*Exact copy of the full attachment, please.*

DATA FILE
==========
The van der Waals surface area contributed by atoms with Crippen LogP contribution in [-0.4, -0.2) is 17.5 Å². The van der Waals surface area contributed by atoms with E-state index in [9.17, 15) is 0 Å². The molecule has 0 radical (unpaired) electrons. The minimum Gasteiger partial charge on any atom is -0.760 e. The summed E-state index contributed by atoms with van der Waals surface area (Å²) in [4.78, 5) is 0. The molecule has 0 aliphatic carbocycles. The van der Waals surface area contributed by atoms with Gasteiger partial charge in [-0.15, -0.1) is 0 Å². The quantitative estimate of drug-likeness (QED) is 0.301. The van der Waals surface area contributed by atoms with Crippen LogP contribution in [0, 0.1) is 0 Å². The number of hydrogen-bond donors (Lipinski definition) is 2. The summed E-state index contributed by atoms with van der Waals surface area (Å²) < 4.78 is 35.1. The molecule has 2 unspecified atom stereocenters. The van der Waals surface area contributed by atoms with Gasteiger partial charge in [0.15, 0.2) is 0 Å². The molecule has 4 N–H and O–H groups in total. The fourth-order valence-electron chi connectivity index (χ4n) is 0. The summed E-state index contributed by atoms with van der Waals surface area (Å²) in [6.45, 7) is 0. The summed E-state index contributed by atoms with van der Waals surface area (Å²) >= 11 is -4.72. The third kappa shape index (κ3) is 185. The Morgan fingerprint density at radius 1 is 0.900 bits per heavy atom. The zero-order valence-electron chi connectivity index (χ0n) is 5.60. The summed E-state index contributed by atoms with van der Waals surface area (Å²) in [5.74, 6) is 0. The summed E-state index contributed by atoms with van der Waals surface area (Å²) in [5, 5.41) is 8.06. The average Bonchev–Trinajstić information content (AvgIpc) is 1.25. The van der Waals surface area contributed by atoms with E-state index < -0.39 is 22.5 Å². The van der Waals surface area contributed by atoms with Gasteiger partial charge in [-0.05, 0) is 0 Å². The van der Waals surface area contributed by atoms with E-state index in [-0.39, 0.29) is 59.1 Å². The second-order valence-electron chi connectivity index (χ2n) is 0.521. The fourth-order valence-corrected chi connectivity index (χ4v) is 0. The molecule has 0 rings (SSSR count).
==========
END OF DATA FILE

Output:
The van der Waals surface area contributed by atoms with Crippen LogP contribution in [-0.4, -0.2) is 17.5 Å². The van der Waals surface area contributed by atoms with E-state index in [9.17, 15) is 0 Å². The molecule has 0 radical (unpaired) electrons. The minimum Gasteiger partial charge on any atom is -0.760 e. The summed E-state index contributed by atoms with van der Waals surface area (Å²) in [4.78, 5) is 0. The molecule has 0 aliphatic carbocycles. The van der Waals surface area contributed by atoms with Gasteiger partial charge in [-0.15, -0.1) is 0 Å². The quantitative estimate of drug-likeness (QED) is 0.301. The van der Waals surface area contributed by atoms with Crippen LogP contribution in [0, 0.1) is 0 Å². The number of hydrogen-bond donors (Lipinski definition) is 2. The summed E-state index contributed by atoms with van der Waals surface area (Å²) < 4.78 is 35.1. The molecule has 2 unspecified atom stereocenters. The van der Waals surface area contributed by atoms with Gasteiger partial charge in [0.15, 0.2) is 0 Å². The molecule has 4 N–H and O–H groups in total. The fourth-order valence-electron chi connectivity index (χ4n) is 0. The summed E-state index contributed by atoms with van der Waals surface area (Å²) in [6.45, 7) is 0. The summed E-state index contributed by atoms with van der Waals surface area (Å²) >= 11 is -4.72. The third kappa shape index (κ3) is 185. The Morgan fingerprint density at radius 1 is 0.900 bits per heavy atom. The zero-order valence-electron chi connectivity index (χ0n) is 5.60. The summed E-state index contributed by atoms with van der Waals surface area (Å²) in [5.74, 6) is 0. The summed E-state index contributed by atoms with van der Waals surface area (Å²) in [5, 5.41) is 8.06. The average Bonchev–Trinajstić information content (AvgIpc) is 1.25. The van der Waals surface area contributed by atoms with E-state index < -0.39 is 22.5 Å². The van der Waals surface area contributed by atoms with Gasteiger partial charge in [-0.05, 0) is 0 Å². The van der Waals surface area contributed by atoms with E-state index in [-0.39, 0.29) is 59.1 Å². The second-order valence-electron chi connectivity index (χ2n) is 0.521. The fourth-order valence-corrected chi connectivity index (χ4v) is 0. The molecule has 0 rings (SSSR count).